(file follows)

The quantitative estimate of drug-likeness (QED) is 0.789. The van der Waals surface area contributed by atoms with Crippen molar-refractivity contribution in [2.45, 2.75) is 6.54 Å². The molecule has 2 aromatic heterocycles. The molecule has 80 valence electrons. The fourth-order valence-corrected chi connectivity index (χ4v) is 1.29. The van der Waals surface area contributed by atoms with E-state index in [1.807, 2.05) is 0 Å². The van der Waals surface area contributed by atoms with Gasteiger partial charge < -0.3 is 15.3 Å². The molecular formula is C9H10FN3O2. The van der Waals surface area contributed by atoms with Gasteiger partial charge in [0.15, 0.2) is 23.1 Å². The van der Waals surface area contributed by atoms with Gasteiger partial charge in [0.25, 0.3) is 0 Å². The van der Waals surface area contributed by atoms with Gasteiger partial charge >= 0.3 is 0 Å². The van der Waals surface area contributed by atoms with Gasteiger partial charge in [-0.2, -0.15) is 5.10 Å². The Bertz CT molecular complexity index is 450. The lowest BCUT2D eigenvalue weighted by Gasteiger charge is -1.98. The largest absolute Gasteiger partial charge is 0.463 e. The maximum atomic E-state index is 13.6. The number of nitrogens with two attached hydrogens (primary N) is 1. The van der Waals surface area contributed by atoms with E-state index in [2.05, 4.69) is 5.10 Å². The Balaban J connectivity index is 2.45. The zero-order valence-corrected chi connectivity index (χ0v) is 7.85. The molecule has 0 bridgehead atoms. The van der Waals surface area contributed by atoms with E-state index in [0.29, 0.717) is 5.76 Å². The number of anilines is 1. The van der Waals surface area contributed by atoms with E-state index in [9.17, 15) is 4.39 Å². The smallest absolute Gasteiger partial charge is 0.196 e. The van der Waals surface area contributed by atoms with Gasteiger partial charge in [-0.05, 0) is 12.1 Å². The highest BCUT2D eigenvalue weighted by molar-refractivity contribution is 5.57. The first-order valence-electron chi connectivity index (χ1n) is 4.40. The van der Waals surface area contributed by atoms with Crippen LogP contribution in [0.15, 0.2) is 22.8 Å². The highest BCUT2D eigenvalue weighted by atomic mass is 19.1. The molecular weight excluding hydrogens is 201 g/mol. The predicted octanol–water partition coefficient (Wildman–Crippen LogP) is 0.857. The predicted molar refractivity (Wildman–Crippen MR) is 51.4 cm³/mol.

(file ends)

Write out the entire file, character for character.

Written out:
The quantitative estimate of drug-likeness (QED) is 0.789. The van der Waals surface area contributed by atoms with Crippen molar-refractivity contribution in [2.45, 2.75) is 6.54 Å². The molecule has 2 aromatic heterocycles. The molecule has 80 valence electrons. The fourth-order valence-corrected chi connectivity index (χ4v) is 1.29. The van der Waals surface area contributed by atoms with E-state index in [1.807, 2.05) is 0 Å². The van der Waals surface area contributed by atoms with Gasteiger partial charge < -0.3 is 15.3 Å². The molecular formula is C9H10FN3O2. The van der Waals surface area contributed by atoms with Gasteiger partial charge in [0.15, 0.2) is 23.1 Å². The van der Waals surface area contributed by atoms with Gasteiger partial charge in [0.25, 0.3) is 0 Å². The van der Waals surface area contributed by atoms with Gasteiger partial charge >= 0.3 is 0 Å². The van der Waals surface area contributed by atoms with Gasteiger partial charge in [-0.2, -0.15) is 5.10 Å². The Bertz CT molecular complexity index is 450. The lowest BCUT2D eigenvalue weighted by Gasteiger charge is -1.98. The largest absolute Gasteiger partial charge is 0.463 e. The maximum atomic E-state index is 13.6. The number of nitrogens with two attached hydrogens (primary N) is 1. The van der Waals surface area contributed by atoms with E-state index in [2.05, 4.69) is 5.10 Å². The Balaban J connectivity index is 2.45. The zero-order valence-corrected chi connectivity index (χ0v) is 7.85. The molecule has 0 bridgehead atoms. The van der Waals surface area contributed by atoms with E-state index in [0.29, 0.717) is 5.76 Å². The number of anilines is 1. The van der Waals surface area contributed by atoms with E-state index in [9.17, 15) is 4.39 Å². The smallest absolute Gasteiger partial charge is 0.196 e. The van der Waals surface area contributed by atoms with Gasteiger partial charge in [-0.05, 0) is 12.1 Å². The highest BCUT2D eigenvalue weighted by molar-refractivity contribution is 5.57. The first-order valence-electron chi connectivity index (χ1n) is 4.40. The van der Waals surface area contributed by atoms with Crippen LogP contribution in [0.15, 0.2) is 22.8 Å². The highest BCUT2D eigenvalue weighted by atomic mass is 19.1. The molecular weight excluding hydrogens is 201 g/mol. The predicted octanol–water partition coefficient (Wildman–Crippen LogP) is 0.857. The predicted molar refractivity (Wildman–Crippen MR) is 51.4 cm³/mol.